View Single Post
Old May 7th, 2008, 11:20 AM
Love4himies's Avatar
Love4himies Love4himies is offline
Rescue is my fav. breed
Join Date: Mar 2007
Location: Boating in the 1000 Islands
Posts: 17,769
I have adopted two strays, one who was on her own for at least 4 months and had to fight off Toms at the feeding stations for food. She has a huge eating issue, and will eat anything she can and trust me, she gets plenty to eat and quality cat food so it is not hunger or a lacking of anything in her diet, the other has some eating issues but not as severe.

I asked my vet about this and she stated that once a cat has been very hungry, they have a tendency to have eating issues. Even though your Freda was a skilled hunter, she may have been extremely hungry at times, could even extend back to her kitten days (large litter, not enough food, mom not producing enough milk, etc).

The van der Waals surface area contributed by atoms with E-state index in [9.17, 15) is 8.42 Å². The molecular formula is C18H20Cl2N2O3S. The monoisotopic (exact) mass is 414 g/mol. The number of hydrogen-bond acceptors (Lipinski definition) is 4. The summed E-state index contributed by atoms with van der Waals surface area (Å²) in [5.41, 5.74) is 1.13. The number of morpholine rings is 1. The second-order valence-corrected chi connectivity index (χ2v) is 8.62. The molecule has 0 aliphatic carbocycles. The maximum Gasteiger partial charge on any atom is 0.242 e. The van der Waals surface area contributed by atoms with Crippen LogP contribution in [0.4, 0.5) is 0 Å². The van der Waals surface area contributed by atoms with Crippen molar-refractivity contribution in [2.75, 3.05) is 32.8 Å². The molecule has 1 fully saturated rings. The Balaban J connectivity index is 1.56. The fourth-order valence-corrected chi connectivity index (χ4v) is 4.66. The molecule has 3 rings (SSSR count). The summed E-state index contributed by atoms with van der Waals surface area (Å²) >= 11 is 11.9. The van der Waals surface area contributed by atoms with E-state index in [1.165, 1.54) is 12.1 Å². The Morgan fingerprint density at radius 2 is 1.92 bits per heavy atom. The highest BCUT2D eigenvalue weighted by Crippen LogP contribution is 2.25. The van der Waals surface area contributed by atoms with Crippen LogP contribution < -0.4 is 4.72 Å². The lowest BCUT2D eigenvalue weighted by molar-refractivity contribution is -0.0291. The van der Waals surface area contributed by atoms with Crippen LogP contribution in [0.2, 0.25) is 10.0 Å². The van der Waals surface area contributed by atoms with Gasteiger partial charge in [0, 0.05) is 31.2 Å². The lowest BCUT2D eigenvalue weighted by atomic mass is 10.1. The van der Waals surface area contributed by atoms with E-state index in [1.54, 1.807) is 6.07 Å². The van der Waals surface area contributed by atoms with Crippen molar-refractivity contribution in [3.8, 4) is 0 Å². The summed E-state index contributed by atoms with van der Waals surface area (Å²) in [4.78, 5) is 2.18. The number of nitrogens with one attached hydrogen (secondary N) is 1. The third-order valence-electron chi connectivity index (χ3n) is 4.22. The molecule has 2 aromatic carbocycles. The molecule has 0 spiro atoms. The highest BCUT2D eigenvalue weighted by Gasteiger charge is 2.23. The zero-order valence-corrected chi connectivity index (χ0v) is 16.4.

I fostered this eater with her 7 kittens before I adopted her. As the kittens got bigger, there was huge fighting for a nipple, to the point that I thought they were going to tear each other's eyes out. The smallest of the kittens, who normally lost their nipple to the bigger ones acted exactly the same as Freda (I had them for 5 months, until they were big enough to spay).

As for Elvis, he was young when you got him and he may have picked up habits from Freda.

In saying that, my vote is personality, so some consistent training, with very precise, regular feedings may be needed. If you have a quality raw diet recipe, I think that is better than any cat food you can buy.
Cat maid to:

Jasper, male Ragdoll ?? (approx 10 yrs)
Rose semi feral, a cpietra rescue, female tabby (approx 7 yrs)

Sweet Pea RIP (2004?-2014)
Puddles RIP (1996-2014)
Snowball RIP (1991-2005)

In a cat's eye, all things belong to cats.-English Proverb

“While we are free to choose our actions, we are not free to choose the consequences of our actions.” Stephen R. Covey
Reply With Quote